Martin Luther King, Jr. Leads Second March from Selma to Montgomery

Immediately after "Bloody Sunday", Martin Luther King Jr. began organizing a second march to be held on Tuesday, March 9, 1965, calling for people across the country to join him.

Hundreds of people responded to his call, shocked by what they had seen on television.

To prevent another outbreak of violence, the marchers attempted to gain a court order that would prohibit the police from interfering. Instead of issuing the court order, Federal District Court Judge Frank Minis Johnson issued a restraining order, preventing the march from taking place until he could hold additional hearings later in the week.

SCLC knew that Judge Johnson would eventually lift the restraining order and they did not want to alienate one of the few southern judges who was often sympathetic to their cause by violating his injunction. But movement supporters, both local and from around the country, were determined to march against "Bloody Sunday" and the systematic denial of black voting rights in Alabama. To balance these conflicting imperatives, SCLC decided to hold a partial "ceremonial" march that would cross over the bridge but halt when ordered to do so in compliance with the injunction.

On March 9, Dr. King led about 2,500 marchers out to the Edmund Pettus Bridge and held a short prayer session before turning the marchers back around, thereby not breaking the court order preventing them from marching all the way to Montgomery. Only the SCLC leaders were told of this plan in advance, causing some consternation among the marchers, many of whom had traveled long distances to join the march. King asked the crowd to remain in Selma for another attempt at the march once the injunction was lifted.

That evening, three white ministers who had come for the march were attacked and beaten with clubs in front of the Silver Moon Café, a hangout for segregationist whites. The worst injured was James Reeb, a white Unitarian Universalist minister from Boston. Selma's public hospital refused to treat Rev. Reeb, who had to be taken to University Hospital in Birmingham, two hours away. Reeb died on Thursday, March 11 at University Hospital with his wife by his side.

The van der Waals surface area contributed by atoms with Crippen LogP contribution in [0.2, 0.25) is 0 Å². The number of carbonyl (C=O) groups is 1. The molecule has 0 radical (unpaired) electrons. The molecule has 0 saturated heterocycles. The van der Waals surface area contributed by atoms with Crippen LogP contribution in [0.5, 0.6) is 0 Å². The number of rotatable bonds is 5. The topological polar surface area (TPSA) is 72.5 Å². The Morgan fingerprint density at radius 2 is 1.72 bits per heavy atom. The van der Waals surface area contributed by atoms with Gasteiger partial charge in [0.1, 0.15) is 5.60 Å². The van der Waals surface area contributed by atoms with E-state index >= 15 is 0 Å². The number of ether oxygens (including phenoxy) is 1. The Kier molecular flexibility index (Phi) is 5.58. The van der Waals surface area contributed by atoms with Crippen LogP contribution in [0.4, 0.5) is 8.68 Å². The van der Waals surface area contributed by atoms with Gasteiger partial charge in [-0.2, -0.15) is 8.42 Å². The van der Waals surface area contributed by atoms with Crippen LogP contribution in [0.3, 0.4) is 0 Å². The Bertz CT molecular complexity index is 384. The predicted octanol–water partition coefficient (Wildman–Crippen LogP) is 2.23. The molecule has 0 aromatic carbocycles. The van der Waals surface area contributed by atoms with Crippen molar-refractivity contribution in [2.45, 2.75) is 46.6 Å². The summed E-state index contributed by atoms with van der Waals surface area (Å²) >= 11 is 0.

James Reeb (January 1, 1927 — March 11, 1965) was an American white Unitarian Universalist minister from Boston, Massachusetts who, while marching for civil rights in Selma, Alabama, was beaten to death by segregationists. He was 38 years old.

James Reeb was born in Wichita, Kansas. As a Unitarian Universalist minister, Reeb was active in the civil rights movement, and encouraged his parishioners to do the same. With his wife and four children, he lived in poor black neighborhoods where he felt he could do the most good. Until a few months before his death, he had been Assistant Minister at All Souls Church in Washington, D.C.

A member of the Southern Christian Leadership Conference (SCLC), Reeb took part in the Selma to Montgomery protest march in 1965. While in Selma on March 9, Reeb was attacked by a white mob armed with clubs, which inflicted massive head injuries. He died in a Birmingham hospital two days later. His death resulted in a national outcry against the activities of white racists in the Deep South, although some expressed indignation that it took the death of a white man to incite such a national outcry. This is to be compared with the case of Jimmie Lee Jackson, who was shot by police in Marion, Alabama two weeks earlier while protecting his mother from a beating; his case attracted much less national attention.

President Lyndon B. Johnson declared the events in Selma "an American tragedy," which, he said, should strengthen people's determination "to bring full and equal and exact justice to all of our people."

Johnson's voting rights proposal reached Congress the Monday after Reeb's death.
The James Reeb Unitarian Universalist Congregation in Madison, Wisconsin is named in honor of Rev. Reeb.